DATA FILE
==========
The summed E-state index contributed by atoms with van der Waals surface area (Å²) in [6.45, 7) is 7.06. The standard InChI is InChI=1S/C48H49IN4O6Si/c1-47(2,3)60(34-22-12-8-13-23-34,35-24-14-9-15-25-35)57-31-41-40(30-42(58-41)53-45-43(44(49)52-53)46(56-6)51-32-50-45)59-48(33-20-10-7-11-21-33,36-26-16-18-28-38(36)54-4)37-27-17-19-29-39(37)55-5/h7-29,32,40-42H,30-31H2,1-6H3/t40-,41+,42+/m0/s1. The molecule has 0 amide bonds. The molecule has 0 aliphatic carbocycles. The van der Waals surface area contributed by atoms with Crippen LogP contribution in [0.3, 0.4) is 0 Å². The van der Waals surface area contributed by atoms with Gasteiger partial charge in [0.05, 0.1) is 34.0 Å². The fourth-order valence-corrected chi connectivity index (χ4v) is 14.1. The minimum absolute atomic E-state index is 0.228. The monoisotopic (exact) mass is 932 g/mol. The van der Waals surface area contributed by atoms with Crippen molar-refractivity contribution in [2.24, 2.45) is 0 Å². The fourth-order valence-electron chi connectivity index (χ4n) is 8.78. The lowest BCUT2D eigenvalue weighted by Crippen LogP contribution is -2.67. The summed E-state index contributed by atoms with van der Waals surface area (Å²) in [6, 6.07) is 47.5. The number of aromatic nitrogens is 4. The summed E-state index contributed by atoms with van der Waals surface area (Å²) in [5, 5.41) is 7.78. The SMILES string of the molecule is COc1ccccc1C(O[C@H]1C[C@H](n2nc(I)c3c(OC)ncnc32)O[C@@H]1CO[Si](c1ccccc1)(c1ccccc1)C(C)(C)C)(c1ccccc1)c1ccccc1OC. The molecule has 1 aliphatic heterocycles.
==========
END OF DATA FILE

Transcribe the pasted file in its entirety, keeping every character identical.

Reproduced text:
The summed E-state index contributed by atoms with van der Waals surface area (Å²) in [6.45, 7) is 7.06. The standard InChI is InChI=1S/C48H49IN4O6Si/c1-47(2,3)60(34-22-12-8-13-23-34,35-24-14-9-15-25-35)57-31-41-40(30-42(58-41)53-45-43(44(49)52-53)46(56-6)51-32-50-45)59-48(33-20-10-7-11-21-33,36-26-16-18-28-38(36)54-4)37-27-17-19-29-39(37)55-5/h7-29,32,40-42H,30-31H2,1-6H3/t40-,41+,42+/m0/s1. The molecule has 0 amide bonds. The molecule has 0 aliphatic carbocycles. The van der Waals surface area contributed by atoms with Crippen LogP contribution in [0.3, 0.4) is 0 Å². The van der Waals surface area contributed by atoms with Gasteiger partial charge in [0.05, 0.1) is 34.0 Å². The fourth-order valence-corrected chi connectivity index (χ4v) is 14.1. The minimum absolute atomic E-state index is 0.228. The monoisotopic (exact) mass is 932 g/mol. The van der Waals surface area contributed by atoms with Crippen molar-refractivity contribution in [2.24, 2.45) is 0 Å². The fourth-order valence-electron chi connectivity index (χ4n) is 8.78. The lowest BCUT2D eigenvalue weighted by Crippen LogP contribution is -2.67. The summed E-state index contributed by atoms with van der Waals surface area (Å²) in [6, 6.07) is 47.5. The number of aromatic nitrogens is 4. The summed E-state index contributed by atoms with van der Waals surface area (Å²) in [5, 5.41) is 7.78. The SMILES string of the molecule is COc1ccccc1C(O[C@H]1C[C@H](n2nc(I)c3c(OC)ncnc32)O[C@@H]1CO[Si](c1ccccc1)(c1ccccc1)C(C)(C)C)(c1ccccc1)c1ccccc1OC. The molecule has 1 aliphatic heterocycles.